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Is the Government Fiscally Blind? An Empirical Examination of the Effect of the Compensation Requirement on Eminent-Domain Exercises

Listed author(s):
  • Ronit Levine-Schnur
  • Gideon Parchomovsky
Registered author(s):

    We empirically test the fiscal-illusion hypothesis in the takings context in Israel. Israeli law allows local governments to expropriate up to 40 percent of any parcel without compensation. In 2001, the Israeli Supreme Court created a carve out for takings of 100 percent, requiring full compensation in such cases. We analyze data for 3,140 takings cases in Tel Aviv between 1990 and 2014. There was no disproportionate share of takings of just under 40 percent. Nor was there a long-term drop in the share of 100 percent takings after 2001. Although a short-term drop in the share of 100 percent takings followed the 2001 decision, the trend was later reversed, and the share of 100 percent takings surpassed the pre-2001 level. Our findings do not corroborate the fiscal-illusion hypothesis in its strict form. Rather, they lend qualified support to the hypothesis that takings practices are largely shaped by planning needs and fairness considerations.

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    File URL: http://dx.doi.org/10.1086/687248
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    File URL: http://dx.doi.org/10.1086/687248
    Download Restriction: Access to the online full text or PDF requires a subscription.

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    Article provided by University of Chicago Press in its journal The Journal of Legal Studies.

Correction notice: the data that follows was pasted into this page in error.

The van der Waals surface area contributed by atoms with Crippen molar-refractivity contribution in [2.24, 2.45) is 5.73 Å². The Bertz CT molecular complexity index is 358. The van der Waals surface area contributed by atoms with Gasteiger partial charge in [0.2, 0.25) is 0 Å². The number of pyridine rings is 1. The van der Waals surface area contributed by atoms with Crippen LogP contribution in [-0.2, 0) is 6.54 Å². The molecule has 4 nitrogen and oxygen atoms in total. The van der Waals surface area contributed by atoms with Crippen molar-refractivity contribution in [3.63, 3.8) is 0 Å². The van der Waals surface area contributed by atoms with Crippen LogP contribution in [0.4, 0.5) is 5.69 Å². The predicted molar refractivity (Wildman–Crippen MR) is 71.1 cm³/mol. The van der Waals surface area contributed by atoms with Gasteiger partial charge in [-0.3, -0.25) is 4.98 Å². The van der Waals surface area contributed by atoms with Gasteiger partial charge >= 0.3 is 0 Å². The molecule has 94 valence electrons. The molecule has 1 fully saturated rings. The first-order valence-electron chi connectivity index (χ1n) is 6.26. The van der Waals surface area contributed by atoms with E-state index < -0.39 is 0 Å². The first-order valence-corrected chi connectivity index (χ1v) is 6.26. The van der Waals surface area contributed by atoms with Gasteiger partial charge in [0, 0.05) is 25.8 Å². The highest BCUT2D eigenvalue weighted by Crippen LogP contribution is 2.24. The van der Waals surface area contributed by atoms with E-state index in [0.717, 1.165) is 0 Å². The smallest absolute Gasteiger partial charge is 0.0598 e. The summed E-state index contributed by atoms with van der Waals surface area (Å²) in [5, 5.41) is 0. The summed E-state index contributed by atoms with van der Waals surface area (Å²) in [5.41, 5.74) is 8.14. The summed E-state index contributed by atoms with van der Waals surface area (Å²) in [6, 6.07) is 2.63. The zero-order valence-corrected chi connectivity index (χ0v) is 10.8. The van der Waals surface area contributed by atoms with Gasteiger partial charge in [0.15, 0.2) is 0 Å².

Volume (Year): 45 (2016)
    Issue (Month): 2 ()
    Pages: 437-469

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    Handle: RePEc:ucp:jlstud:doi:10.1086/687248
    Contact details of provider: Web page: http://www.journals.uchicago.edu/JLS/

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    1. Emmanuel Saez, 2010. "Do Taxpayers Bunch at Kink Points?," American Economic Journal: Economic Policy, American Economic Association, vol. 2(3), pages 180-212, August.
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    7. Ramnath, Shanthi, 2013. "Taxpayers' responses to tax-based incentives for retirement savings: Evidence from the Saver's Credit notch," Journal of Public Economics, Elsevier, vol. 101(C), pages 77-93.
    8. Rupert Sausgruber & Jean-Robert Tyran, 2005. "Testing the Mill hypothesis of fiscal illusion," Public Choice, Springer, vol. 122(1), pages 39-68, January.
    9. Oren Bar-Gill & Ariel Porat, 2014. "Harm–Benefit Interactions," American Law and Economics Review, Oxford University Press, vol. 16(1), pages 86-116.
    10. Lawrence Blume & Daniel L. Rubinfeld & Perry Shapiro, 1984. "The Taking of Land: When Should Compensation Be Paid?," The Quarterly Journal of Economics, Oxford University Press, vol. 99(1), pages 71-92.
    11. Daniel Göller & Michael Hewer, 2014. "Economic Analysis of Taking Rules: The Bilateral Investment Case," Journal of Institutional and Theoretical Economics (JITE), Mohr Siebeck, Tübingen, vol. 170(3), pages 520-536, September.
    12. Miceli, Thomas J., 1997. "Economics of the Law: Torts, Contracts, Property, Litigation," OUP Catalogue, Oxford University Press, number 9780195103908.
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